The following Private Client guidance note provides comprehensive and up to date legal information covering:
Unlike the old enduring powers of attorney (EPAs), a lasting power of attorney (LPA) cannot be effective until it has been registered with the Office of the Public Guardian (OPG). A Health and care LPA is not effective until it has both been registered with the OPG and the donor has become mentally incapable.
Before the OPG registers an LPA, they will make sure that the LPA is legally correct, contains no errors and that the relevant people have had the opportunity to object if they have any concerns. This procedure enables mistakes and problems to be resolved before the LPA can be used.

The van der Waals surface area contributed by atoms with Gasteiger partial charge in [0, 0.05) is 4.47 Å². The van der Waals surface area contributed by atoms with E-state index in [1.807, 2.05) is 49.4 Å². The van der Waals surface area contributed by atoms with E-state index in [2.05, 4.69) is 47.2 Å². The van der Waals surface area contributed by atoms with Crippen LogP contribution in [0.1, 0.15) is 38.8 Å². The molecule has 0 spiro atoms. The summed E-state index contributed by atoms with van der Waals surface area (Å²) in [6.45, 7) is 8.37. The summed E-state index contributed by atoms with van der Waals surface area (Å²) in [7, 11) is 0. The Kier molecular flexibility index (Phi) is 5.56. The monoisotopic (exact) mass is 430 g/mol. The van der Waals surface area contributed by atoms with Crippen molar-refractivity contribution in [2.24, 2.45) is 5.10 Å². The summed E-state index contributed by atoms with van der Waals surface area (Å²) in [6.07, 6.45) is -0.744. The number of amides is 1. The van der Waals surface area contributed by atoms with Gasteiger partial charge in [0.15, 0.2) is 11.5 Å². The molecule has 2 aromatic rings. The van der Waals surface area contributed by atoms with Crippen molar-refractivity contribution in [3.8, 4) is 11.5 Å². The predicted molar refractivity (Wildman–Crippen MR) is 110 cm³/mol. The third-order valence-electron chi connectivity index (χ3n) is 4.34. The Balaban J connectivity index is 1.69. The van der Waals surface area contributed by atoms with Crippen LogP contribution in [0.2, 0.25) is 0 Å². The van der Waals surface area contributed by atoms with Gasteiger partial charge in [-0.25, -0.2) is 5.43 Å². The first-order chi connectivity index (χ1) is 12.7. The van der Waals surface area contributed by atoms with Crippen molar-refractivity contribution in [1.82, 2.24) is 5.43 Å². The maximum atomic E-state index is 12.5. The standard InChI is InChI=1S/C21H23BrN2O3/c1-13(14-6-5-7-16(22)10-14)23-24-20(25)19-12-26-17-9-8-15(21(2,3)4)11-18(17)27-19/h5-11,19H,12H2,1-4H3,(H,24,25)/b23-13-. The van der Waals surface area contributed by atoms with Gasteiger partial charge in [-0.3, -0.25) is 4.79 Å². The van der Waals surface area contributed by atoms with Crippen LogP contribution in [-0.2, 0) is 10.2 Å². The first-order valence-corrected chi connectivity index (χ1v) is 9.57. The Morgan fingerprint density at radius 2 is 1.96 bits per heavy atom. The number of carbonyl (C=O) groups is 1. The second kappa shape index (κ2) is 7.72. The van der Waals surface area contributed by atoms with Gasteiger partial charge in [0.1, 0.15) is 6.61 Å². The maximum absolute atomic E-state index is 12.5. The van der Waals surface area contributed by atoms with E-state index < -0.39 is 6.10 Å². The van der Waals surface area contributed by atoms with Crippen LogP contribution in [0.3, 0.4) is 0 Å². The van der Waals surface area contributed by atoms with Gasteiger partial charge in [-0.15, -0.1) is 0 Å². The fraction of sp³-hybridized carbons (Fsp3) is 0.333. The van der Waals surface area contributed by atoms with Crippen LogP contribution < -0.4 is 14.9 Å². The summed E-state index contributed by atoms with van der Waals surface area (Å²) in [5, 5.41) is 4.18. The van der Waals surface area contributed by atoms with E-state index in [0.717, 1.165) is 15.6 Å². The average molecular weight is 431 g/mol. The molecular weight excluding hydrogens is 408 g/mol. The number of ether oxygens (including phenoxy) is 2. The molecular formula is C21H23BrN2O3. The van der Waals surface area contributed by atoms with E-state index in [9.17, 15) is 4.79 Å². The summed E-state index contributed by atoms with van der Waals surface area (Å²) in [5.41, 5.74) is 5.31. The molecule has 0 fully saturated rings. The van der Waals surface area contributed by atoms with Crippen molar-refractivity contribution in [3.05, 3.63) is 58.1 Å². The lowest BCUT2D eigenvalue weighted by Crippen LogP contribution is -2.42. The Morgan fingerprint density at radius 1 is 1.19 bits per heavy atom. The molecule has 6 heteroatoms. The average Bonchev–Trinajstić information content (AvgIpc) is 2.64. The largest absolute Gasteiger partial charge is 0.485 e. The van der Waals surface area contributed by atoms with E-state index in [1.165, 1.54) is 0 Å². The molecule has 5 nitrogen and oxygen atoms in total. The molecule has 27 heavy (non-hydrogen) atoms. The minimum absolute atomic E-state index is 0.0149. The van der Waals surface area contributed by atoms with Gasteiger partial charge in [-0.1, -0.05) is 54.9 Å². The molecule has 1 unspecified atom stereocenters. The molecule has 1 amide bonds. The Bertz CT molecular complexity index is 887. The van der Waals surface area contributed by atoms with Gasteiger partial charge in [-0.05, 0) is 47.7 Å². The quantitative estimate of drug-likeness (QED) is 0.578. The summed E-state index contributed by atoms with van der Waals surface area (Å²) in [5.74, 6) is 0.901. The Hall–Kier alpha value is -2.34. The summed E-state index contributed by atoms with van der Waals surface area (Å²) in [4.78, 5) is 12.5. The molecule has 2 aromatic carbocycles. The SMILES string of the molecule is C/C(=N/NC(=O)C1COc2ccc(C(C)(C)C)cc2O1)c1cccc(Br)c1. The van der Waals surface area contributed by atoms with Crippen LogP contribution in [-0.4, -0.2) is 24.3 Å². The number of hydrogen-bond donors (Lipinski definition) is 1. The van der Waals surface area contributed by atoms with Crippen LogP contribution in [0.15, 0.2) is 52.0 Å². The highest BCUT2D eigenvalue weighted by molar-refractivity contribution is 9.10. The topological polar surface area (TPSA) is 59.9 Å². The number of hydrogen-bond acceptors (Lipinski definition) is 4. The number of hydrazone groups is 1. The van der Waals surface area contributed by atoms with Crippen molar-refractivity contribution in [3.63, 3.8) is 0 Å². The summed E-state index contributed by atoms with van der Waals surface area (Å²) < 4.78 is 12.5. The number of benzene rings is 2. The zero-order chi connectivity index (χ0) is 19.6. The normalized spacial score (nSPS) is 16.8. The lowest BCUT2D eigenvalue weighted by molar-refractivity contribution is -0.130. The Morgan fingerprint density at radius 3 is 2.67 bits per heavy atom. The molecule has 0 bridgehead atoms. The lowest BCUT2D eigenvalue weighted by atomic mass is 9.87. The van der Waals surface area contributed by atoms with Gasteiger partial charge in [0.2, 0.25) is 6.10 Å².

Although an LPA will not come into effect until it has been registered, it is not necessary to register an LPA immediately if the donor is not comfortable with this. However, an advantage of registering the LPA as soon as it is created is that this will enable mistakes and problems to be resolved whilst the donor still has capacity and is able, if necessary, to execute a revised LPA form. If registration is delayed and the donor subsequently loses mental capacity, the opportunity to correct any errors may well be lost and the attorneys (or some other interested party) may be forced to apply to the Court of Protection for the appointment of a deputy to make decisions
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